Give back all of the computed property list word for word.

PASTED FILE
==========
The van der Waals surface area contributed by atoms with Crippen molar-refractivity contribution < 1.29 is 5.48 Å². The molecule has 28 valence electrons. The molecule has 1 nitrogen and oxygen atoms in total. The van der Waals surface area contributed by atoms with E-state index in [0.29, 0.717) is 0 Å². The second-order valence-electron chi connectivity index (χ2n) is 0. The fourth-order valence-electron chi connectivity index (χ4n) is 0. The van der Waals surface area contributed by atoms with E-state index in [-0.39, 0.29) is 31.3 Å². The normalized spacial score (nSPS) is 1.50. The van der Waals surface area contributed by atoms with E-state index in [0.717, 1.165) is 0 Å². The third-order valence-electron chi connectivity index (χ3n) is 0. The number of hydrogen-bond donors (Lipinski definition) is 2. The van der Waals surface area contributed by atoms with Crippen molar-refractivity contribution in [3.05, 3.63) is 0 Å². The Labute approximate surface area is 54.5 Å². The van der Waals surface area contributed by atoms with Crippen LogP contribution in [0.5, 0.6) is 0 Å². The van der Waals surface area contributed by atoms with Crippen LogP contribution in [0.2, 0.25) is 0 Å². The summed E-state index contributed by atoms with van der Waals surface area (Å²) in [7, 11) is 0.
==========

The van der Waals surface area contributed by atoms with Crippen molar-refractivity contribution < 1.29 is 5.48 Å². The molecule has 28 valence electrons. The molecule has 1 nitrogen and oxygen atoms in total. The van der Waals surface area contributed by atoms with E-state index in [0.29, 0.717) is 0 Å². The second-order valence-electron chi connectivity index (χ2n) is 0. The fourth-order valence-electron chi connectivity index (χ4n) is 0. The van der Waals surface area contributed by atoms with E-state index in [-0.39, 0.29) is 31.3 Å². The normalized spacial score (nSPS) is 1.50. The van der Waals surface area contributed by atoms with E-state index in [0.717, 1.165) is 0 Å². The third-order valence-electron chi connectivity index (χ3n) is 0. The number of hydrogen-bond donors (Lipinski definition) is 2. The van der Waals surface area contributed by atoms with Crippen molar-refractivity contribution in [3.05, 3.63) is 0 Å². The Labute approximate surface area is 54.5 Å². The van der Waals surface area contributed by atoms with Crippen LogP contribution in [0.5, 0.6) is 0 Å². The van der Waals surface area contributed by atoms with Crippen LogP contribution in [0.2, 0.25) is 0 Å². The summed E-state index contributed by atoms with van der Waals surface area (Å²) in [7, 11) is 0.